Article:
How to Keep Monsanto Out of Your Garden
It’s that exciting, hopeful time of year again: All the seed catalogs have arrived and it’s time to plan your garden and buy seeds.
But what most gardeners don’t know is that Monsanto has been devouring the seed market faster than a rabbit can eat your lettuce!
In 2005, Monsanto grabbed 40% of the U.S. seed market and 20% of the global seed market when it bought out Seminis, making them the largest seed company in the world—supplying the genetics for 55% of the lettuce on U.S. supermarket shelves, 75% of the tomatoes, and 85% of the peppers, with strong holdings in beans, cucumbers, squash, melons, broccoli, cabbage, spinach and peas!
And Monsanto (closely followed by Dow and Syngenta) have been buying up every seed company they can ever since. They even own the trademark for many of the names of popular non-GMO seeds varieties!
So, planting a GMO-free garden is not so simple as buying certified organic or heirloom seed anymore, now that Monsanto owns so many seed companies. For example, Seminis’ non-GMO seeds are carried by many popular garden catalogs, including Burpee, Park Seed, Territorial Seeds, and Johnny’s Selected Seeds.
This means that a gardener or homesteader could unknowingly be giving money to Monsanto, even when purchasing regular, non-GMO seeds, if the seeds in the catalog were supplied from Seminis or one of Monsanto’s other acquisitions.
Monsanto’s Dirty Little Secret
Aside from trying to dominate the global seed market and make everyone in the world their
hostage customer, one of the main reasons that Monsanto and other biotech companies have bought up so many seed companies is to use the germplasm (DNA) of those non-GMO varieties in their future GMO products.
The dirty little secret of the GMO industry is that most of the traits that they brag about trying to create (like drought tolerance, greater nutrition, etc.) are actually the product of traditional breeding.
In essence, by buying up all the seed companies, they can literally steal the work done by thousands of gardeners and farmers over generations to produce quality seeds with beneficial growing traits. Then they can slip a “Round-Up Ready” or other proprietary gene into it and call it their “own”, and sell it with patent restrictions.
This is not a company any gardener would want to support.
Related: (See The Difference Between Hybrids Seeds and GMOs)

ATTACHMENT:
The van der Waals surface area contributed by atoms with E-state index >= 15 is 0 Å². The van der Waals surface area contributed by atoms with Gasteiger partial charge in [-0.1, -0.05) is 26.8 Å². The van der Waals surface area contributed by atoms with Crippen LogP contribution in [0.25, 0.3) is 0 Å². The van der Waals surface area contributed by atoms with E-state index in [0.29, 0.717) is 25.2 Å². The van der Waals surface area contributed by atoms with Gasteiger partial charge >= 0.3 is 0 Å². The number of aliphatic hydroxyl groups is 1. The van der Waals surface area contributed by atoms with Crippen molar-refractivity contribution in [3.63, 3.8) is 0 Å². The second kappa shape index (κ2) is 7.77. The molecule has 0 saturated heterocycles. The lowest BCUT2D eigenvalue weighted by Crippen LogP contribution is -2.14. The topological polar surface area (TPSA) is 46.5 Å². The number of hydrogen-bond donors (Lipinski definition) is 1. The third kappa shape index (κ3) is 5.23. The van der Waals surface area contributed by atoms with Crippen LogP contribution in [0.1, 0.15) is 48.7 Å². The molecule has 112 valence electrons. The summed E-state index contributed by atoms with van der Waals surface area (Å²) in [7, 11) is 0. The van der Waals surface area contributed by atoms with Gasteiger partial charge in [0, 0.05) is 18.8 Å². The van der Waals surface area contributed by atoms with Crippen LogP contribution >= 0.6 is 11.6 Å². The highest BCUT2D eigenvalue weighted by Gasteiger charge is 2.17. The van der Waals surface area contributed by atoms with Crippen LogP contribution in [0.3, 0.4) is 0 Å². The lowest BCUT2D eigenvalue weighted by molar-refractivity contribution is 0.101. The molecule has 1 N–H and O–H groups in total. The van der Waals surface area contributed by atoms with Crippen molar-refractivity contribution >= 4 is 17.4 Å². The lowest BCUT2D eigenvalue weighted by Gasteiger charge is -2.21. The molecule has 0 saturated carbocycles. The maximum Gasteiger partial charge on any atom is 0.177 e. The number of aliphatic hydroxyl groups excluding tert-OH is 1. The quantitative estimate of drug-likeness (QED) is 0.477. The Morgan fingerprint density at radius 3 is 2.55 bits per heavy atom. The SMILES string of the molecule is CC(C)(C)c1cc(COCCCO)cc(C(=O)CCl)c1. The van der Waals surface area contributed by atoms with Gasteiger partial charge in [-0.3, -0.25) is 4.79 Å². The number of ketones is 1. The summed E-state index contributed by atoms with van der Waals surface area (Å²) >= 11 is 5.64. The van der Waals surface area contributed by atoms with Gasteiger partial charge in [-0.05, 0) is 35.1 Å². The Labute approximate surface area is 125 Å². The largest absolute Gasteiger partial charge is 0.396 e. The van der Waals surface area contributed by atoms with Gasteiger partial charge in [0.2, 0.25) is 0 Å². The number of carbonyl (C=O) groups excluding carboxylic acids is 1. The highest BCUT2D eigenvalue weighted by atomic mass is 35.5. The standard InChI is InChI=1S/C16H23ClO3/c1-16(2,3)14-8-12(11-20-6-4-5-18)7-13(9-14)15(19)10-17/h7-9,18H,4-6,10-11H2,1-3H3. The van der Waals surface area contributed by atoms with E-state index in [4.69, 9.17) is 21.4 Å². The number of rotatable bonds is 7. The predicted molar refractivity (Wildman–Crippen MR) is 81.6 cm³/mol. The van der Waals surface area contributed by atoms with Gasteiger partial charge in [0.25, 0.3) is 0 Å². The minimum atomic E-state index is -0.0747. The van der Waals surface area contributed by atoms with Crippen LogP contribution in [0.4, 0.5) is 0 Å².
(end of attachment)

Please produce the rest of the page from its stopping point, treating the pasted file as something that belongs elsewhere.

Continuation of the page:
Where to Buy Non GMO Seeds
So, how can you make sure that none of the seeds you buy this year are not supporting Monsanto or one of the companies owned by them—even when buying non-GMO seeds? Here are five ways to keep Monsanto out of your garden:
1. Avoid buying anything from companies that are affiliated with Monsanto or Seminis. (Here’s a list of what to avoid.)
2. Avoid buying seed or seedlings varieties that are trademarked by Seminis or Monsanto, especially those found at big box garden centers. This includes popular tomato varieties such as ‘Celebrity,’ ‘Early Girl,’ and ‘Better Boy,’ as well as a host of other common home garden varieties, like ‘Cheddar’ cauliflower and ‘Marketmore 76′ cucumbers. These are not GMO varieties, but their purchase does line the pockets of Monsanto. (Here’s a list.)
3. Buy seeds or seedlings only from companies that Monsanto hasn’t bought out and that aren’t affiliated with Seminis. (Here’s a list.)
4. Ask seed companies if they have taken the Safe Seed Pledge and tested their stock for GMOs. (Here’s a list.)
5. Buy, plant, and save seeds from heirloom varieties. Seed Savers Exchange, Baker Creek Heirloom Seeds, and Clear Creek Heirloom Seeds all specialize in heirlooms, and are not owned by Monsanto or Seminis. Seed Savers Exchange will gladly tell you how to collect and store seeds.
Please spread the word among other gardeners you know to be very cautious when buying seeds and seedlings for their gardens this year. If you are in doubt, call your seed company and ask if they carry seeds from Seminis.
Together, we can build momentum for a more sustainable world, one garden at a time!
PAID ENDORSEMENT DISCLOSURE: I may receive monetary compensation or other types of remuneration for my endorsement, recommendation, testimonial and/or link to any products or services from this blog, including Amazon.com links. These small earnings make it possible for me to continue writing this blog for you. That said, I only recommend products I genuinely love, and that I believe would be of value to my readers.
Thank you for your support!
MEDICAL DISCLOSURE: Your health is between you and your health care practitioner. Nothing in this blog is intended for the treatment or prevention of disease, nor as a substitute for medical treatment, nor as an alternative to medical advice. Use of recommendations is at the choice and risk of the reader.